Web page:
“The Internationalists” and making war illegal

At Astral Codex Ten, there’s a great review essay on The Internationalists, a book about “the 1928 Kellogg-Briand Peace Pact” (I hadn’t heard of it either), which sought to “declare war illegal.” There are some obvious ways in which war has continued, but the thrust of The Internationalists and the essay seems to be that things have overall been moving in the right direction. Even authoritarian countries like Russia work to play down their warfare and conquest aims, particularly to their own populations. Part of the reason countries appear to have historically gone to war is to get rich by stealing things from other people, and to get more “land” for one’s people. These reasons haven’t made sense for many decades, if they ever did; today, the largest companies in the world are tech companies, and you can’t steal Apple, Google, Microsoft, or Amazon through invasion. Even if these companies were in Ukraine, attempting to “steal” them through invasion wouldn’t work because the vast majority of their value is in their people and systems, who would flee (in the case of people) and which would disintegrate (in the case of systems) in the event of invasion.

China has gotten rich in the last few decades by making stuff people want, not by attempting to forcibly steal things through invasion. China might change this strategy through invading Taiwan, and in the process destroy companies like TSMC, but it’s almost certainly not going to get richer in the process, and will likely achieve the opposite. In many countries, including the United States, we could immediately become vastly richer by changing some of our laws, rather than invading other countries: Hsieh and Moretti, for example, “quantify the amount of spatial misallocation of labor across US cities and its aggregate costs. Misallocation arises because high productivity cities like New York and the San Francisco Bay Area have adopted stringent restrictions to new housing supply, effectively limiting the number of workers who have access to such high productivity. Using a spatial equilibrium model and data from 220 metropolitan areas we find that these constraints lowered aggregate US growth by 36 percent from 1964 to 2009.”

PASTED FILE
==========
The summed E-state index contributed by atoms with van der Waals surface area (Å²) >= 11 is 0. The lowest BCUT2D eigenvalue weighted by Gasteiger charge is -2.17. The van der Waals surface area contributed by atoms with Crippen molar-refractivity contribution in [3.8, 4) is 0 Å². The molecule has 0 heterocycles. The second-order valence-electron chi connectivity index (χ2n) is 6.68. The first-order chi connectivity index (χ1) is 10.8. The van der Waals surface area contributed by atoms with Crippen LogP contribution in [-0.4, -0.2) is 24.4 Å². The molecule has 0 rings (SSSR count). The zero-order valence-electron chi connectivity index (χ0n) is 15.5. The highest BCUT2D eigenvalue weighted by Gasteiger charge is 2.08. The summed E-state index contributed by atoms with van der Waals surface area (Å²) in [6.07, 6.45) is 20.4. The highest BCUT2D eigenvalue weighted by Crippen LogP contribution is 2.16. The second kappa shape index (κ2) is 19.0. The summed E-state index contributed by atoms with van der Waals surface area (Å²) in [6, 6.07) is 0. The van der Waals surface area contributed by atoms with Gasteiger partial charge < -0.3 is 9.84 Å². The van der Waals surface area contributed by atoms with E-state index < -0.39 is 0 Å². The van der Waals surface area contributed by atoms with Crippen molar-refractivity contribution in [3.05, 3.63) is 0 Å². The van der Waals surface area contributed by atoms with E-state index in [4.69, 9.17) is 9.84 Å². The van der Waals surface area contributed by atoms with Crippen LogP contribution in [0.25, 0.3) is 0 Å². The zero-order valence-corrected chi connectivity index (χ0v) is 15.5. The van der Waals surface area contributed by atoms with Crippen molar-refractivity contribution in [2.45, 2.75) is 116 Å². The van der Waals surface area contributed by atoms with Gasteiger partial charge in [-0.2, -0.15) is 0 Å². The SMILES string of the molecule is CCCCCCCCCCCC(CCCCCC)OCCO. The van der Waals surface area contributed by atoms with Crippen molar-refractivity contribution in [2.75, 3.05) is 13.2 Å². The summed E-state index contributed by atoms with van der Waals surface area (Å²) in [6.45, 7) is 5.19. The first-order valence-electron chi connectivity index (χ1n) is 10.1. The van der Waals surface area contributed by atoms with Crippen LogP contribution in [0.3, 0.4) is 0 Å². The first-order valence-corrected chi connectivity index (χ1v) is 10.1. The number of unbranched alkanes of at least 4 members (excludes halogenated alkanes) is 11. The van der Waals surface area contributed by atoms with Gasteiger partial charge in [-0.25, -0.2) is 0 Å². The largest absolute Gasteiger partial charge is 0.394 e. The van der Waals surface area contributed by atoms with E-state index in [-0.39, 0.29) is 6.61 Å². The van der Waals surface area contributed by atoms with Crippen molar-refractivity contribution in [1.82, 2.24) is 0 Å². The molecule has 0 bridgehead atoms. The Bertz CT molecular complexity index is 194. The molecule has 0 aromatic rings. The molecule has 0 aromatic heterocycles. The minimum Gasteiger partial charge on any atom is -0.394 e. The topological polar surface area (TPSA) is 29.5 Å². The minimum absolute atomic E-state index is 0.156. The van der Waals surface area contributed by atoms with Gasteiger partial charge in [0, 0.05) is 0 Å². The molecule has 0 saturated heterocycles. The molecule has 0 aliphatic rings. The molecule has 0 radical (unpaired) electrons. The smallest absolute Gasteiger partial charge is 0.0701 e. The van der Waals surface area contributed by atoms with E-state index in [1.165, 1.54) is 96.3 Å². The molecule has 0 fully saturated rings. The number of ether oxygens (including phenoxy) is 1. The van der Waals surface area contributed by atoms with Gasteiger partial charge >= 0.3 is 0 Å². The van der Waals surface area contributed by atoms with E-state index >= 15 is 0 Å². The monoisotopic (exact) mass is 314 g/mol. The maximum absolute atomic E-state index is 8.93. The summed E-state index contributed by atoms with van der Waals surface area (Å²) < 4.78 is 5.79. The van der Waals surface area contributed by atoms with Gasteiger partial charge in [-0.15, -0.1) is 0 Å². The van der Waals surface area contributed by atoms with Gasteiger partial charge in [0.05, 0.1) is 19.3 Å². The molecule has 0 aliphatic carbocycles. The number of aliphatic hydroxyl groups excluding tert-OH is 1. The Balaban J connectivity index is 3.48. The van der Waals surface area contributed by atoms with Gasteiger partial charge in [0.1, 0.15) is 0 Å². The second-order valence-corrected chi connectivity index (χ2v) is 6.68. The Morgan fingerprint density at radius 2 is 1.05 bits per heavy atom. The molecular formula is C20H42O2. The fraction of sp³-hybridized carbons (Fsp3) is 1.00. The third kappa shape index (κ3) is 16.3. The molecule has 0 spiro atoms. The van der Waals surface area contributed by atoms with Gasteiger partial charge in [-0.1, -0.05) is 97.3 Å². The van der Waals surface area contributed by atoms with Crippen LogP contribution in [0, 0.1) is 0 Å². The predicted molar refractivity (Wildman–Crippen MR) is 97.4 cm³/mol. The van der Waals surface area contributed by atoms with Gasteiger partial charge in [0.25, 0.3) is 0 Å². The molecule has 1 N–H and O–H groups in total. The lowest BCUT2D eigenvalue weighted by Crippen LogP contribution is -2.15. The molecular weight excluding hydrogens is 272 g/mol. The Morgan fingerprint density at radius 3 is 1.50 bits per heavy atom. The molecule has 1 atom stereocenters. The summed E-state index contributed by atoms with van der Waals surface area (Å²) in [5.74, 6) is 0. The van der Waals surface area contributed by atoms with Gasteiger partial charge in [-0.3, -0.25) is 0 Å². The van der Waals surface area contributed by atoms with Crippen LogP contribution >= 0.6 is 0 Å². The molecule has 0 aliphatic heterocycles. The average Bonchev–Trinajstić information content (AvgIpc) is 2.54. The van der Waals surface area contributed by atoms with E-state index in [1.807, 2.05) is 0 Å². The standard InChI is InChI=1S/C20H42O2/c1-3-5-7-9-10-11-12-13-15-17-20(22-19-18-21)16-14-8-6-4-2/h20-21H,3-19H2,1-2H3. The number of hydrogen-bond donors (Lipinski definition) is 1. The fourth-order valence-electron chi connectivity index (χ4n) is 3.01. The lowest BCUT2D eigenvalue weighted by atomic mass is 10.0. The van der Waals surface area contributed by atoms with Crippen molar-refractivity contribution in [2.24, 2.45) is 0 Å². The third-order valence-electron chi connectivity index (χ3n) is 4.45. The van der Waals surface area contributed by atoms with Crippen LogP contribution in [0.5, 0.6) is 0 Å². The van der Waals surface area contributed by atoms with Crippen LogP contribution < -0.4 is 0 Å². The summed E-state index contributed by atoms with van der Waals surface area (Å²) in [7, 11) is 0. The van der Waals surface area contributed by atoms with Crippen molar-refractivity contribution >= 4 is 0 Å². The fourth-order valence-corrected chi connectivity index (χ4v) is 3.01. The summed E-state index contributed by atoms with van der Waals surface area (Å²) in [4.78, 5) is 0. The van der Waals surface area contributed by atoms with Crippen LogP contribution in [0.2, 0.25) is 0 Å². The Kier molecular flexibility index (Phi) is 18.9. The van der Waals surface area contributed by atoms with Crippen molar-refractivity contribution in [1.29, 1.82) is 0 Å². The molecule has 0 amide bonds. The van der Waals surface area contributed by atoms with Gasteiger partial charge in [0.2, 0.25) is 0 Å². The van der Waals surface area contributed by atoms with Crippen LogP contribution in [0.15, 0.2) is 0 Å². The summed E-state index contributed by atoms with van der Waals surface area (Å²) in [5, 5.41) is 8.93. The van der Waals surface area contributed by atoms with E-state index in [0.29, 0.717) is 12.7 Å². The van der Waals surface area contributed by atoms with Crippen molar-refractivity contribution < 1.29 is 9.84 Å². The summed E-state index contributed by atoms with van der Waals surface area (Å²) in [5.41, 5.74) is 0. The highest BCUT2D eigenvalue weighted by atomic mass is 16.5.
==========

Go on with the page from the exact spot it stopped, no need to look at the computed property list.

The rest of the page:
36 percent! That’s a huge amount of growth—imagine making 36% more per year than you are right now. Like a lot of countries (though not Japan), we can dramatically increase aggregate wealth by liberalizing land-use laws. Essentially all countries have plenty of “space” for people—if we choose to let land owners do what they want to with their land. We’ve decided to be collectively poorer by not doing so, which seems unwise to me, but I’m one guy.

In most countries, too, birthrates are now at or below replacement levels. We’re not collectively able to reproduce ourselves, let alone need to somehow go find more “space” for others. Polling consistently shows American women want two or three kids, but most are having one or two, perhaps because they feel they can’t afford to have more. Maybe we should try to make the cost of living lower, so that more people can enjoy it—that is, the “living.” Instead, we’re perversely doing the opposite. “Perversity” may be the theme of this essay.